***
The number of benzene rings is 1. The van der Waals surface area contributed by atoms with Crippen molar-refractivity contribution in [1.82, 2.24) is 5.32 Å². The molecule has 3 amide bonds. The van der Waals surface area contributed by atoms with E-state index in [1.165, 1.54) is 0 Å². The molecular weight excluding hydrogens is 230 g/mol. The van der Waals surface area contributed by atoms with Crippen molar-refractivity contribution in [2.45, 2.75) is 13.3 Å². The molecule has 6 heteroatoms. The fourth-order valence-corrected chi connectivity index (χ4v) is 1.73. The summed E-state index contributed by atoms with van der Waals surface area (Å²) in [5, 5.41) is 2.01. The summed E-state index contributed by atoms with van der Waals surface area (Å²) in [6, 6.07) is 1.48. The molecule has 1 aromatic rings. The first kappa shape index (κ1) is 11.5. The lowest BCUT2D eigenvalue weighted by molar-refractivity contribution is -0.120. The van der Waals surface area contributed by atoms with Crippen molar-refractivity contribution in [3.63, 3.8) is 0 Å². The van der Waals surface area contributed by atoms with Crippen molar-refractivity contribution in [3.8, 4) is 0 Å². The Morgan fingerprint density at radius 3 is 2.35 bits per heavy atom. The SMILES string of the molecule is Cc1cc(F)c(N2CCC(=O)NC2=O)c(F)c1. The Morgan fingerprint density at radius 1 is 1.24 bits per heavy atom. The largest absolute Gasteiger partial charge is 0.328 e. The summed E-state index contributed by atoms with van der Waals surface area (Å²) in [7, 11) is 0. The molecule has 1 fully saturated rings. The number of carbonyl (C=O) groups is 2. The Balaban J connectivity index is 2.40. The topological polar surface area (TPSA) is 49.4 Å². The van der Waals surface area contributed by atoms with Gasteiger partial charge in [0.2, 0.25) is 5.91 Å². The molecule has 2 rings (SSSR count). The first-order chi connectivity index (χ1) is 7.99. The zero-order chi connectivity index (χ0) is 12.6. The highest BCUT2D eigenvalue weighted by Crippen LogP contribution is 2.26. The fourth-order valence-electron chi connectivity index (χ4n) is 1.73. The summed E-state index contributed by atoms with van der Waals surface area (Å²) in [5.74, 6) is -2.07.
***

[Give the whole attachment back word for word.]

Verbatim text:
The number of benzene rings is 1. The van der Waals surface area contributed by atoms with Crippen molar-refractivity contribution in [1.82, 2.24) is 5.32 Å². The molecule has 3 amide bonds. The van der Waals surface area contributed by atoms with E-state index in [1.165, 1.54) is 0 Å². The molecular weight excluding hydrogens is 230 g/mol. The van der Waals surface area contributed by atoms with Crippen molar-refractivity contribution in [2.45, 2.75) is 13.3 Å². The molecule has 6 heteroatoms. The fourth-order valence-corrected chi connectivity index (χ4v) is 1.73. The summed E-state index contributed by atoms with van der Waals surface area (Å²) in [5, 5.41) is 2.01. The summed E-state index contributed by atoms with van der Waals surface area (Å²) in [6, 6.07) is 1.48. The molecule has 1 aromatic rings. The first kappa shape index (κ1) is 11.5. The lowest BCUT2D eigenvalue weighted by molar-refractivity contribution is -0.120. The van der Waals surface area contributed by atoms with Crippen molar-refractivity contribution in [3.63, 3.8) is 0 Å². The van der Waals surface area contributed by atoms with Crippen molar-refractivity contribution in [3.8, 4) is 0 Å². The Morgan fingerprint density at radius 3 is 2.35 bits per heavy atom. The SMILES string of the molecule is Cc1cc(F)c(N2CCC(=O)NC2=O)c(F)c1. The Morgan fingerprint density at radius 1 is 1.24 bits per heavy atom. The largest absolute Gasteiger partial charge is 0.328 e. The summed E-state index contributed by atoms with van der Waals surface area (Å²) in [7, 11) is 0. The molecule has 1 fully saturated rings. The number of carbonyl (C=O) groups is 2. The Balaban J connectivity index is 2.40. The topological polar surface area (TPSA) is 49.4 Å². The van der Waals surface area contributed by atoms with Gasteiger partial charge in [0.2, 0.25) is 5.91 Å². The molecule has 2 rings (SSSR count). The first-order chi connectivity index (χ1) is 7.99. The zero-order chi connectivity index (χ0) is 12.6. The highest BCUT2D eigenvalue weighted by Crippen LogP contribution is 2.26. The fourth-order valence-electron chi connectivity index (χ4n) is 1.73. The summed E-state index contributed by atoms with van der Waals surface area (Å²) in [5.74, 6) is -2.07.